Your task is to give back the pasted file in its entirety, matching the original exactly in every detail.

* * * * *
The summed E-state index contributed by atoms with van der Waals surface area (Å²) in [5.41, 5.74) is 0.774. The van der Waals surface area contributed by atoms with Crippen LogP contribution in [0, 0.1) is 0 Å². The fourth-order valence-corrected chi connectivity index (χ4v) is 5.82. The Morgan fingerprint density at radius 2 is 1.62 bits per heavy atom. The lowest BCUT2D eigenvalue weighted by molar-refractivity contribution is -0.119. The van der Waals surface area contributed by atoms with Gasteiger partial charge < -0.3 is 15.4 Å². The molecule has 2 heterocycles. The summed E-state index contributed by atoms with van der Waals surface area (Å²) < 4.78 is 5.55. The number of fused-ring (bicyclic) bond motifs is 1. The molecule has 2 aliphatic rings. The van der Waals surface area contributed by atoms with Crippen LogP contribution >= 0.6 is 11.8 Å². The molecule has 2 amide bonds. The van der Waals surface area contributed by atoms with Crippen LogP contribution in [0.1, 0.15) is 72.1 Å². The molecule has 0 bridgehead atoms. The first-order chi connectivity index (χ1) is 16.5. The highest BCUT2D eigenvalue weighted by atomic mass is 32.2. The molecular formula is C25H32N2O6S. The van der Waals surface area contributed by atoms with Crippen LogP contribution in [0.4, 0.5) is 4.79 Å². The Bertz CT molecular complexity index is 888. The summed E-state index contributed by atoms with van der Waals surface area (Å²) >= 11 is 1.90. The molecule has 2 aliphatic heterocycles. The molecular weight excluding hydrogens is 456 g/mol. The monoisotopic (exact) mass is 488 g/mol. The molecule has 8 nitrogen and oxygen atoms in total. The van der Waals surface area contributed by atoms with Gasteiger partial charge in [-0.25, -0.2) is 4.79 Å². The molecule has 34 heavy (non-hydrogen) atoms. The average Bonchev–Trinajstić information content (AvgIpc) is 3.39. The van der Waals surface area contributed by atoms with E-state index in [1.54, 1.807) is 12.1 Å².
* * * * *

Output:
The summed E-state index contributed by atoms with van der Waals surface area (Å²) in [5.41, 5.74) is 0.774. The van der Waals surface area contributed by atoms with Crippen LogP contribution in [0, 0.1) is 0 Å². The fourth-order valence-corrected chi connectivity index (χ4v) is 5.82. The Morgan fingerprint density at radius 2 is 1.62 bits per heavy atom. The lowest BCUT2D eigenvalue weighted by molar-refractivity contribution is -0.119. The van der Waals surface area contributed by atoms with Gasteiger partial charge < -0.3 is 15.4 Å². The molecule has 2 heterocycles. The summed E-state index contributed by atoms with van der Waals surface area (Å²) < 4.78 is 5.55. The number of fused-ring (bicyclic) bond motifs is 1. The molecule has 2 aliphatic rings. The van der Waals surface area contributed by atoms with Crippen LogP contribution >= 0.6 is 11.8 Å². The molecule has 2 amide bonds. The van der Waals surface area contributed by atoms with Crippen LogP contribution in [0.1, 0.15) is 72.1 Å². The molecule has 0 bridgehead atoms. The first-order chi connectivity index (χ1) is 16.5. The highest BCUT2D eigenvalue weighted by atomic mass is 32.2. The molecular formula is C25H32N2O6S. The van der Waals surface area contributed by atoms with Crippen LogP contribution in [0.4, 0.5) is 4.79 Å². The Bertz CT molecular complexity index is 888. The summed E-state index contributed by atoms with van der Waals surface area (Å²) >= 11 is 1.90. The molecule has 2 aliphatic heterocycles. The molecular weight excluding hydrogens is 456 g/mol. The monoisotopic (exact) mass is 488 g/mol. The molecule has 8 nitrogen and oxygen atoms in total. The van der Waals surface area contributed by atoms with Gasteiger partial charge in [-0.25, -0.2) is 4.79 Å². The molecule has 34 heavy (non-hydrogen) atoms. The average Bonchev–Trinajstić information content (AvgIpc) is 3.39. The van der Waals surface area contributed by atoms with E-state index in [1.54, 1.807) is 12.1 Å².